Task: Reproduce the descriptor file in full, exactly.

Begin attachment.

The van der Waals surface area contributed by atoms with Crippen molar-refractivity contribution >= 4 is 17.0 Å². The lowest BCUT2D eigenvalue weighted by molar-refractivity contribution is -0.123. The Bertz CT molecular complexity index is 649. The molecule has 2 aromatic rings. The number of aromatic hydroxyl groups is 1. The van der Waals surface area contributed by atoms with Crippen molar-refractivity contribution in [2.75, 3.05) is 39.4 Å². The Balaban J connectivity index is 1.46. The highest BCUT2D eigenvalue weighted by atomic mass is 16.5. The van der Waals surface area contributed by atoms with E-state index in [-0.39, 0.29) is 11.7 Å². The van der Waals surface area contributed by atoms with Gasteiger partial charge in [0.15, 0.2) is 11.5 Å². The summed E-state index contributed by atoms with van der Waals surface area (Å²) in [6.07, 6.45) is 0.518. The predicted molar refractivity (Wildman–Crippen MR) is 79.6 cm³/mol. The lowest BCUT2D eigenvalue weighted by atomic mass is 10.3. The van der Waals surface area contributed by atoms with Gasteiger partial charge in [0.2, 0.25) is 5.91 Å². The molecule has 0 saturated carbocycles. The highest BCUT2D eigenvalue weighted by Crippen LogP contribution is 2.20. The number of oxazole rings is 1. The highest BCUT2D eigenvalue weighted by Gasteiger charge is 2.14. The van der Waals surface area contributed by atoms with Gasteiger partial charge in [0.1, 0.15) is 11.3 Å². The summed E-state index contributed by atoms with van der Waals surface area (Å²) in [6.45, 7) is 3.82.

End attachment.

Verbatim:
The van der Waals surface area contributed by atoms with Crippen molar-refractivity contribution >= 4 is 17.0 Å². The lowest BCUT2D eigenvalue weighted by molar-refractivity contribution is -0.123. The Bertz CT molecular complexity index is 649. The molecule has 2 aromatic rings. The number of aromatic hydroxyl groups is 1. The van der Waals surface area contributed by atoms with Crippen molar-refractivity contribution in [2.75, 3.05) is 39.4 Å². The Balaban J connectivity index is 1.46. The highest BCUT2D eigenvalue weighted by atomic mass is 16.5. The van der Waals surface area contributed by atoms with E-state index in [-0.39, 0.29) is 11.7 Å². The van der Waals surface area contributed by atoms with Gasteiger partial charge in [0.15, 0.2) is 11.5 Å². The summed E-state index contributed by atoms with van der Waals surface area (Å²) in [6.07, 6.45) is 0.518. The predicted molar refractivity (Wildman–Crippen MR) is 79.6 cm³/mol. The lowest BCUT2D eigenvalue weighted by atomic mass is 10.3. The van der Waals surface area contributed by atoms with Gasteiger partial charge in [0.2, 0.25) is 5.91 Å². The molecule has 0 saturated carbocycles. The highest BCUT2D eigenvalue weighted by Crippen LogP contribution is 2.20. The number of oxazole rings is 1. The highest BCUT2D eigenvalue weighted by Gasteiger charge is 2.14. The van der Waals surface area contributed by atoms with Gasteiger partial charge in [0.1, 0.15) is 11.3 Å². The summed E-state index contributed by atoms with van der Waals surface area (Å²) in [6.45, 7) is 3.82.